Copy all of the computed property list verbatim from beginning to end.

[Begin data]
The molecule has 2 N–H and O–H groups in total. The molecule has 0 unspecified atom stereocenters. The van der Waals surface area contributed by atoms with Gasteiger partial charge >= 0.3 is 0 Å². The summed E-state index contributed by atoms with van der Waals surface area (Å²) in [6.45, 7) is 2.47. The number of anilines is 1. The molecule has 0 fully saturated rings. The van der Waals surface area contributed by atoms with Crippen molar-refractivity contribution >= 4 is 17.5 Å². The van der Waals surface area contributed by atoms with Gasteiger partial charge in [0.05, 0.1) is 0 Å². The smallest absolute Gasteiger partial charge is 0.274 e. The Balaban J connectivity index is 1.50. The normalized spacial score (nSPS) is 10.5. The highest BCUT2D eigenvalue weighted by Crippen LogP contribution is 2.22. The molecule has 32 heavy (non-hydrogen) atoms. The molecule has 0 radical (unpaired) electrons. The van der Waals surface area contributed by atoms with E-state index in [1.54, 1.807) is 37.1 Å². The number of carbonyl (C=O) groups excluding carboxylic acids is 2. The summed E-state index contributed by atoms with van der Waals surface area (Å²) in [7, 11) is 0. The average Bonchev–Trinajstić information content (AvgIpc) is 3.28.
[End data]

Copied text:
The molecule has 2 N–H and O–H groups in total. The molecule has 0 unspecified atom stereocenters. The van der Waals surface area contributed by atoms with Gasteiger partial charge >= 0.3 is 0 Å². The summed E-state index contributed by atoms with van der Waals surface area (Å²) in [6.45, 7) is 2.47. The number of anilines is 1. The molecule has 0 fully saturated rings. The van der Waals surface area contributed by atoms with Crippen molar-refractivity contribution >= 4 is 17.5 Å². The van der Waals surface area contributed by atoms with Gasteiger partial charge in [0.05, 0.1) is 0 Å². The smallest absolute Gasteiger partial charge is 0.274 e. The Balaban J connectivity index is 1.50. The normalized spacial score (nSPS) is 10.5. The highest BCUT2D eigenvalue weighted by Crippen LogP contribution is 2.22. The molecule has 32 heavy (non-hydrogen) atoms. The molecule has 0 radical (unpaired) electrons. The van der Waals surface area contributed by atoms with E-state index in [1.54, 1.807) is 37.1 Å². The number of carbonyl (C=O) groups excluding carboxylic acids is 2. The summed E-state index contributed by atoms with van der Waals surface area (Å²) in [7, 11) is 0. The average Bonchev–Trinajstić information content (AvgIpc) is 3.28.